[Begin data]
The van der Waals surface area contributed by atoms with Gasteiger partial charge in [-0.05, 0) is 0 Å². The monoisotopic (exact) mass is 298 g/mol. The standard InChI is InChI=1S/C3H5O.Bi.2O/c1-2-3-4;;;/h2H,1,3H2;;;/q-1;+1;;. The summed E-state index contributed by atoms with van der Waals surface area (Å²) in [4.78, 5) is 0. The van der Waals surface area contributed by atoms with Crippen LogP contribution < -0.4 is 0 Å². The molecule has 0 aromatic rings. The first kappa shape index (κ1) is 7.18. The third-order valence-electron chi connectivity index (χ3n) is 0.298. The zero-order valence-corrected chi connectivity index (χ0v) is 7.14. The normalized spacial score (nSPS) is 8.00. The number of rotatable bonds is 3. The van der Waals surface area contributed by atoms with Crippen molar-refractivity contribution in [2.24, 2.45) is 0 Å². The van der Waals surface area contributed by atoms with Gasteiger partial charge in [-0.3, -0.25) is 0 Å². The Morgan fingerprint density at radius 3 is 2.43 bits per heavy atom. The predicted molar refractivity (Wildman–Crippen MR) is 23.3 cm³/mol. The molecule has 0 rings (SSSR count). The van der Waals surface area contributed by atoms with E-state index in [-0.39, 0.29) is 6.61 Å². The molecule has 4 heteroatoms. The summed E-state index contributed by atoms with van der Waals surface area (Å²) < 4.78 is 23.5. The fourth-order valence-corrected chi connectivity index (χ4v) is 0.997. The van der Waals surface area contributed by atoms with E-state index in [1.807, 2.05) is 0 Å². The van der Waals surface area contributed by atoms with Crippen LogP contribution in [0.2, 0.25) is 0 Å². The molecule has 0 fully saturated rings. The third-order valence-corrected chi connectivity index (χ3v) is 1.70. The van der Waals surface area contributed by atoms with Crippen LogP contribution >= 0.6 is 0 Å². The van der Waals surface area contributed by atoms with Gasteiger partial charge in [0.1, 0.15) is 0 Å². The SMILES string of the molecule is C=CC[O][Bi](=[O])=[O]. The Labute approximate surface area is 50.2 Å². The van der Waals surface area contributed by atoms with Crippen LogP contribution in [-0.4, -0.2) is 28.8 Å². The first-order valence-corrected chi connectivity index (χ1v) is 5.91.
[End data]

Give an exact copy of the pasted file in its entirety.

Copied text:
The van der Waals surface area contributed by atoms with Gasteiger partial charge in [-0.05, 0) is 0 Å². The monoisotopic (exact) mass is 298 g/mol. The standard InChI is InChI=1S/C3H5O.Bi.2O/c1-2-3-4;;;/h2H,1,3H2;;;/q-1;+1;;. The summed E-state index contributed by atoms with van der Waals surface area (Å²) in [4.78, 5) is 0. The van der Waals surface area contributed by atoms with Crippen LogP contribution < -0.4 is 0 Å². The molecule has 0 aromatic rings. The first kappa shape index (κ1) is 7.18. The third-order valence-electron chi connectivity index (χ3n) is 0.298. The zero-order valence-corrected chi connectivity index (χ0v) is 7.14. The normalized spacial score (nSPS) is 8.00. The number of rotatable bonds is 3. The van der Waals surface area contributed by atoms with Crippen molar-refractivity contribution in [2.24, 2.45) is 0 Å². The van der Waals surface area contributed by atoms with Gasteiger partial charge in [-0.3, -0.25) is 0 Å². The Morgan fingerprint density at radius 3 is 2.43 bits per heavy atom. The predicted molar refractivity (Wildman–Crippen MR) is 23.3 cm³/mol. The molecule has 0 rings (SSSR count). The van der Waals surface area contributed by atoms with E-state index in [-0.39, 0.29) is 6.61 Å². The molecule has 4 heteroatoms. The summed E-state index contributed by atoms with van der Waals surface area (Å²) < 4.78 is 23.5. The fourth-order valence-corrected chi connectivity index (χ4v) is 0.997. The van der Waals surface area contributed by atoms with E-state index in [1.807, 2.05) is 0 Å². The van der Waals surface area contributed by atoms with Crippen LogP contribution in [0.2, 0.25) is 0 Å². The molecule has 0 fully saturated rings. The third-order valence-corrected chi connectivity index (χ3v) is 1.70. The van der Waals surface area contributed by atoms with Crippen LogP contribution >= 0.6 is 0 Å². The van der Waals surface area contributed by atoms with Gasteiger partial charge in [0.1, 0.15) is 0 Å². The SMILES string of the molecule is C=CC[O][Bi](=[O])=[O]. The Labute approximate surface area is 50.2 Å². The van der Waals surface area contributed by atoms with Crippen LogP contribution in [-0.4, -0.2) is 28.8 Å². The first-order valence-corrected chi connectivity index (χ1v) is 5.91.